February 7th at Kudan Kaikan, Tokyo, Prime Minister Yukio Hatoyama, Foreign Minister Katsuya Okada and others such as the National Federation of Organizations Demanding the Return of the Northern Territories will gather for the endless repetition of a scenario that let Russians insensitive after decades-old territorial dispute. "The return of the so-called Northern Territories" to Japan.
The Northern Territories in Japan and the Southern Kurils in Russia, were occupied by Soviet troops in 1945 and are currently under Russian control. Russia and Japan have long been at odds over ownership of the islands, with the dispute blocking the signing of a peace treaty between the two countries since the end of World War II.
Coincidence? Provocation? Theatrical diplomacy? Russian message? Today, right wingers are in ecstasy. Why? A total of 20 bullet marks have been found on the hulls of two fishing boats that returned to a Hokkaido port after apparently being fired on Saturday morning by a Russian coast guard helicopter in waters off one of four disputed northern islands.
Russian border guards shot at two Japanese fishing boats in what Russia considers its territorial waters near the four disputed Pacific islands. The incident happened at 03:20 GMT on Friday, some 1.5 nautical miles off Kunashiri Island.
As seen on the VDO after the Japanese boats ignored orders to stop for examination, the Sakhalin coast guard department of Russia's Federal Security Service sent warning shots, then Russian coast guards fired at the boats from a helicopter. The boats stopped and returned. The Coast Guard said 15 bullet marks were found on one of the vessels and five on the other. The 19-ton vessels with a total of 15 crew members returned to the Japanese port of Rausu, near Nemuro (a place I visited during the G8 Toyako Summit).
Russia's Itar-Tass news agency said Russian border guards had admitted that they opened fire on the vessels off the coast of Kunashiri Island, confirming Japanese reports of the incident the previous day. A joint investigation into the incident had been launched with the Japanese side,
In Tokyo, Yasuaki Tanizaki, director general of the Foreign Ministry's European Affairs Bureau, lodged a protest with Russian Ambassador to Japan Mikhail Bely over the incident, which he said occurred when the boats were operating appropriately.
To be continued... Russia and Japan, still not in peace technically as no Peace Treaty has never been signed after World War II, do not stop arguing and kicking at each other about fishing zones troubles, pollution, etc... Catching the monitoring by spy boats and submarines, "big ears" (Misawa), in an area of the Northern Pacific seen as attractive by the Tokyo intelligence community' watchers' and where nobody expect anything to change to the displeasure of concerned parties.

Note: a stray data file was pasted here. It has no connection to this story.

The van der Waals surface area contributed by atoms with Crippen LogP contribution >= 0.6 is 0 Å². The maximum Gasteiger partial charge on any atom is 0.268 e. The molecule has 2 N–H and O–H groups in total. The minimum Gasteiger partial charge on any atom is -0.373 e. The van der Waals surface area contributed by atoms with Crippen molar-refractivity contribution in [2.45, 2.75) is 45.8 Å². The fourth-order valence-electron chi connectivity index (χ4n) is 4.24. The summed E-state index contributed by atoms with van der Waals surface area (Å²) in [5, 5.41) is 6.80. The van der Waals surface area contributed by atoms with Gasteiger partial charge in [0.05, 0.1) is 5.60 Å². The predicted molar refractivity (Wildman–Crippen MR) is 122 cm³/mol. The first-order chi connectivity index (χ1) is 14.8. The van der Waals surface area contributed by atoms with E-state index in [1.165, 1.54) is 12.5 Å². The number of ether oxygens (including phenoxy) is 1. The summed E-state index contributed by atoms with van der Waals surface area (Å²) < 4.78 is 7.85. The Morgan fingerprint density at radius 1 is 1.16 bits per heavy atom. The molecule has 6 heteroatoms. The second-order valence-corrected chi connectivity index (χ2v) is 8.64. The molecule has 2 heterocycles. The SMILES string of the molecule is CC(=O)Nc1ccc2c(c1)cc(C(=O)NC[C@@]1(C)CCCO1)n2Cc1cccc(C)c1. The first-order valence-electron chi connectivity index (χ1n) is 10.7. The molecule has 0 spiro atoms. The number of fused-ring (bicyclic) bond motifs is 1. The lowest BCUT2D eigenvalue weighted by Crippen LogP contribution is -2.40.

"The thing is entirely psycho!", one well versed source told me, in that "Official Face Japan built the military pride of the inhabitants after defeating the Russians in the Japan Russia war in 1904", which led Japan to force Russia to abandon its expansionist policy in the Far East, becoming the first Asian power in modern times to defeat a European power and then Japan, after violating Korea's sovereignty, embarked on an adventurous colonization of Asia that ended with Hiroshima nuclear bombing. Since this time, "Tokyo neo-cons never ended arguing and "branded" the Russians as 'freaks'. Any option to combat Moscow is seen here as a patriot move. Seen as something OK to unite Japanese, so imagine during the Cold War between US Soviet-Union! Now, if anyone 'd lower the heat tension with Moscow, it's the whole symbolic of the Japanese victory on the Russian fleet that is threatened, and so on with the national pride. So, any attempt to soften stances between Tokyo and Moscow is permanently destroyed or interfered, except when money and energy, gas, oil, is at stake!"
For history lovers, here is the recall of events with onwar.com
"In 1898 Russia had pressured China into granting it a lease for the strategically important port of Port Arthur (now Lu-shun), at the tip of the Liaotung Peninsula, in southern Manchuria. Russia thereby entered into occupation of the peninsula, even though, in concert with other European powers, it had forced Japan to relinquish just such a right after the latter's decisive victory over China in the Sino-Japanese War of 1894-95. Moreover, in 1896 Russia had concluded an alliance with China against Japan and, in the process, had won rights to extend the Trans-Siberian Railroad across Chinese-held Manchuria to the Russian seaport of Vladivostok, thus gaining control of an important strip of Manchurian territory..." More on the Russia Japan War on
(Sources: wire services, ann, l'histoire, tass, xinhua, upi, reporter's notes)